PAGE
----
As pgk pointed out to us, the acetic acid might be instrumental in removing the second equivalent of pyridine, the one that is ion-paired to the carboxylate group. However, at this point I would be happy for a relatively pure product in any form.
I recently rediscovered a description of the ethyl ester of our desired compound, which is compound (19) in this paper: Lubbers et al. "Design, synthesis, and structure–activity relationship studies of new phenolic DNA gyrase inhibitors" Bioorg Med Chem Letters (2007) 17:4708-14. I have not looked up one of the papers in reference 10 in this paper yet, which might be the actual description of how it was made. One advantage is that the ethyl ester of bromopyruvate is not as expensive a starting material as the free acid. One disadvantage (besides having to start over) is that we would need to work out a hydrolysis of the product that does not harm the pyridinium ketone functional group.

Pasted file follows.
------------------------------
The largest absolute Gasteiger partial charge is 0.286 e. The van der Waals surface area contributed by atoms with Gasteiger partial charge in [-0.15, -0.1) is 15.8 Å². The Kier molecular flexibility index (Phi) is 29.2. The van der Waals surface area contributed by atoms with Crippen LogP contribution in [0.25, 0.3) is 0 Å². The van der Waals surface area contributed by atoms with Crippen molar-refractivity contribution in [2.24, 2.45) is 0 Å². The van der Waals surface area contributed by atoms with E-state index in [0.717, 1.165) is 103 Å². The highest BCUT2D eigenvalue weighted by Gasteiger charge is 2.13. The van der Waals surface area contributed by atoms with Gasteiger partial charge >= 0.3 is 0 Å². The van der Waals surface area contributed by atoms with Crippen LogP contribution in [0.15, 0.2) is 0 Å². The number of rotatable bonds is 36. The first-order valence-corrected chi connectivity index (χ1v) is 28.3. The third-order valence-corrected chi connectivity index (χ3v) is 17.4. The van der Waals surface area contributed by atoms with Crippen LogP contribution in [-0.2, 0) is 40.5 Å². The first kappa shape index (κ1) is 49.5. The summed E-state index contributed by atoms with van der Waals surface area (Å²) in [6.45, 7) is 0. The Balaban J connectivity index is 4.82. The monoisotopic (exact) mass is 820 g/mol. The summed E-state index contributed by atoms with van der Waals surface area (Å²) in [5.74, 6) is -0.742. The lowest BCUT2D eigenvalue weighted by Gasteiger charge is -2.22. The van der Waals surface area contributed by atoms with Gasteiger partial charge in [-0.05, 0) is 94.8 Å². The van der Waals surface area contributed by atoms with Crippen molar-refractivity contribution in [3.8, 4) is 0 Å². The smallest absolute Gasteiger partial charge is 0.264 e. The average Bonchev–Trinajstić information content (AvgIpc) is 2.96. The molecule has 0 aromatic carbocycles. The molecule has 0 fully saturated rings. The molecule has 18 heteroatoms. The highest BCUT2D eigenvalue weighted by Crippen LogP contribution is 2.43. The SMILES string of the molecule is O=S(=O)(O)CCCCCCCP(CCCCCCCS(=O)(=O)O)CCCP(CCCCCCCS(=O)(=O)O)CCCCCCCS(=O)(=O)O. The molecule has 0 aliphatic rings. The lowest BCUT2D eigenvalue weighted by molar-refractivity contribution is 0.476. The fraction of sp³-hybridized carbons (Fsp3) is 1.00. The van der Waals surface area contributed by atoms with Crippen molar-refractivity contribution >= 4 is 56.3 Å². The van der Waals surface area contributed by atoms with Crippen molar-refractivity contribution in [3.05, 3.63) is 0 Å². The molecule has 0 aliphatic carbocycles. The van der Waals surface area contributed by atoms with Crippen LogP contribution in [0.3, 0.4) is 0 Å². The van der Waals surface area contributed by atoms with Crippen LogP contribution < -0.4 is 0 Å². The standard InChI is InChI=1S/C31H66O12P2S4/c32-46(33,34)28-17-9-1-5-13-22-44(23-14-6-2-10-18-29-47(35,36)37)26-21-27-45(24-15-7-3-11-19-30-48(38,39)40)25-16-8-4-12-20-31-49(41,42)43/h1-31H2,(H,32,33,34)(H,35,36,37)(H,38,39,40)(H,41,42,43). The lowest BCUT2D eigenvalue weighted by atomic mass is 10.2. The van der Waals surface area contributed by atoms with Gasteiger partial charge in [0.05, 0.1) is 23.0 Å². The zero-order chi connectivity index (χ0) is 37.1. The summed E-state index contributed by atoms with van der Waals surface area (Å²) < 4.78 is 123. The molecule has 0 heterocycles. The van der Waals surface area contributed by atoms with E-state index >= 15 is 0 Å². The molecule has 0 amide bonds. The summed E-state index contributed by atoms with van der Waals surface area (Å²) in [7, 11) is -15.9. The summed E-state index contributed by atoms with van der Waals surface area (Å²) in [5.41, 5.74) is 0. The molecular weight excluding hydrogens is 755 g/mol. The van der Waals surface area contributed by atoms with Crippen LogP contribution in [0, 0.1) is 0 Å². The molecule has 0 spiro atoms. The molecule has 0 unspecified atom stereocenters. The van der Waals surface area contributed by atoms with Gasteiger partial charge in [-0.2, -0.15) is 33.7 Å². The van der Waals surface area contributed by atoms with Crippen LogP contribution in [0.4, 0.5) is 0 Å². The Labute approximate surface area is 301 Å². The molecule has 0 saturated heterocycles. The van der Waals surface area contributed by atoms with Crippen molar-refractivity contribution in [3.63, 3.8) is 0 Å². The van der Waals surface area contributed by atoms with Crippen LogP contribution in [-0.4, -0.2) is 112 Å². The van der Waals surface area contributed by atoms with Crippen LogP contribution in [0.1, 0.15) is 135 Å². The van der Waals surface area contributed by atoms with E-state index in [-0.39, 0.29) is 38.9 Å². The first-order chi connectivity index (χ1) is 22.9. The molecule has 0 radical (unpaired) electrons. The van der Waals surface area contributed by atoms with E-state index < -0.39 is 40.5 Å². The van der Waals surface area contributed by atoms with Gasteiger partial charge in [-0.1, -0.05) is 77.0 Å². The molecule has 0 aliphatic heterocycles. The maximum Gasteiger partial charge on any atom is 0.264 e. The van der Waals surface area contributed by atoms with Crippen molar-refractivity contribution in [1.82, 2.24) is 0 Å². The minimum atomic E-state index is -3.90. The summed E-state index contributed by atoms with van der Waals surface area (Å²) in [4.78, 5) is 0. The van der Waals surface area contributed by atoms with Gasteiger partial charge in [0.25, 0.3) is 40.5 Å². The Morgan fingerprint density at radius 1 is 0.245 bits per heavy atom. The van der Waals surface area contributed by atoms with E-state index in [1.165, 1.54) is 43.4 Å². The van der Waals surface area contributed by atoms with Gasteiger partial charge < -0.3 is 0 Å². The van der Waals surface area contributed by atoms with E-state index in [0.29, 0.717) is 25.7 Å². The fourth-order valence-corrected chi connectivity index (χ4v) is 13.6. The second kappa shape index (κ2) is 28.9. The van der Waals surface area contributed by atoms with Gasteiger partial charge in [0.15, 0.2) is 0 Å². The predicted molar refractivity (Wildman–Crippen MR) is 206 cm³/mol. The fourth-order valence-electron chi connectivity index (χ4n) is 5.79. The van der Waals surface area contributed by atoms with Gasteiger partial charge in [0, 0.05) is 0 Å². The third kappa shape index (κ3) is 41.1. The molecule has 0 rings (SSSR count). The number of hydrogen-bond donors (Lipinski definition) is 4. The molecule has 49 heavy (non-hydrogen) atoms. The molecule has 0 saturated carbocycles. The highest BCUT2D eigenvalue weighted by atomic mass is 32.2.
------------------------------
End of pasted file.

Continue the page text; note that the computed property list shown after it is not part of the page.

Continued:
I looked up one paper in reference 10 within Lubbers' paper, the one from Tetrahedron (2004) 60:2937, by Wang et al. They make the ethyl ester of pyridinium pyruvate, but they move on, apparently without isolating it.